Firstly you mention only Essential Oils and "natural ingredients"; neither Creed nor Tom Ford produce all natural fragrances. Apart from that there is nothing stopping you from creating as good a fragrance as any perfumer using your materials. However to compete with any commercial producer of fragrances you need to have the same palette of materials that they have. Don't know how many oils you own, but when I was a working Perfumer we used a palette of 1500 aroma chemicals and Essential Oils. And that list had been reduced. There are many more.

    You don't mention whether you want to sell your creations. If you don't you need not worry about regulations. If you do, then you need to know about IFRA regs and any others pertinent to your country, and where you want to sell them.


    "Is there anything limiting my creations other than my own level of knowledge and skill?" What do you think?

  5. #5

    Default Re: DIY vs Commercial Quality

    Yes and no. Skills can be developed. The road of a self-taught perfumer is however longer and bumpier you might learn things that you'll need to un-learn later.

    Materials are important. Essential oils available on the market in small quantities (aromatherapy grade) are often a scam. Quality control is more than about storage, is about being able to identify what is real and what has been adulterated and how. If you have never smelled the real thing, how can you attest for the quality?
    For the cheaper stuff like orange essential oil that isn't such a huge deal but when dealing with say, jasmine absolute, the differences are huge.

    Also there is a difference in the quality of materials available in small quantities due to 'natural' conditions like oxidation. The more often a material has been decanted from a bigger quantity into smaller quantities that are again decanted etc. the bigger the chances of oxidation. That affects natural and synthetic materials alike. My experience is: the more middle men the less quality.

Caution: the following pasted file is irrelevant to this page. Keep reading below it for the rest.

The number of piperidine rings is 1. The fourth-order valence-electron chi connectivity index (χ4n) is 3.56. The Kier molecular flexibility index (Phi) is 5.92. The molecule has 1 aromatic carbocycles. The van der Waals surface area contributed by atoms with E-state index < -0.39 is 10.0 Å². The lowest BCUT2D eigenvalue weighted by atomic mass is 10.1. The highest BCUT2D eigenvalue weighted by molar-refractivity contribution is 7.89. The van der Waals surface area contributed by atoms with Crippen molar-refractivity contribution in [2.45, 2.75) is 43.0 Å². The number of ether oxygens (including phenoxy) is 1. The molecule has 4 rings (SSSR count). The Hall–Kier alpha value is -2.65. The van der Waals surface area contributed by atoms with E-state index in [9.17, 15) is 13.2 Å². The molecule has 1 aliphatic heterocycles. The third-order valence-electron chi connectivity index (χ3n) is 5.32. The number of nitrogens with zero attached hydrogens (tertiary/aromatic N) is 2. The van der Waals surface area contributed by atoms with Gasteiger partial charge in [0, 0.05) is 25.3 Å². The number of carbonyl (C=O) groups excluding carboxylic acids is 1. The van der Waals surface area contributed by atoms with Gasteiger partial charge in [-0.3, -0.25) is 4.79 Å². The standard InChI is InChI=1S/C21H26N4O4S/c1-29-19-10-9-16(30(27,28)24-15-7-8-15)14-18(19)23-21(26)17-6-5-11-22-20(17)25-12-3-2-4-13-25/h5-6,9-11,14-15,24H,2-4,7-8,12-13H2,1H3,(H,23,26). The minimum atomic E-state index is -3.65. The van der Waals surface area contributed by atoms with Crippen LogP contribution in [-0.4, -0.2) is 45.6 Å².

However when somebody is really skilled and talented, art can happen with any kind of materials. Did you even watched Ready... Set... Cook!, that cooking show where 2 cooks compete to make the best dish with just a few common ingredients in 20 minutes? You'll see there that it's really about the skills, using different combinations and thinking outside of the box. If you focus on that as a DIY perfumer you'll have heaps of fun and also learn a lot. Opposed to working from a brief with a budget to please a particular focus group (that's how commercial perfumes are made).

    So basically you need to ask yourself: why do you want to make your own perfume? Then the how will follow.
    @SomethingSmelly

  6. #6
    Basenotes Member Luís Carlos's Avatar
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    Default Re: DIY vs Commercial Quality

    I think you can make perfumes as just good or even better than Creed and Tom Ford. The point is to make people believe it.

    You need to consolidate your name in the market first. You need to increase their distribution channels, since only sell things that are on sale. You need to increase their scale of production to buy the ingredients for prices similar to Creed and Tom Ford to compete with them on price.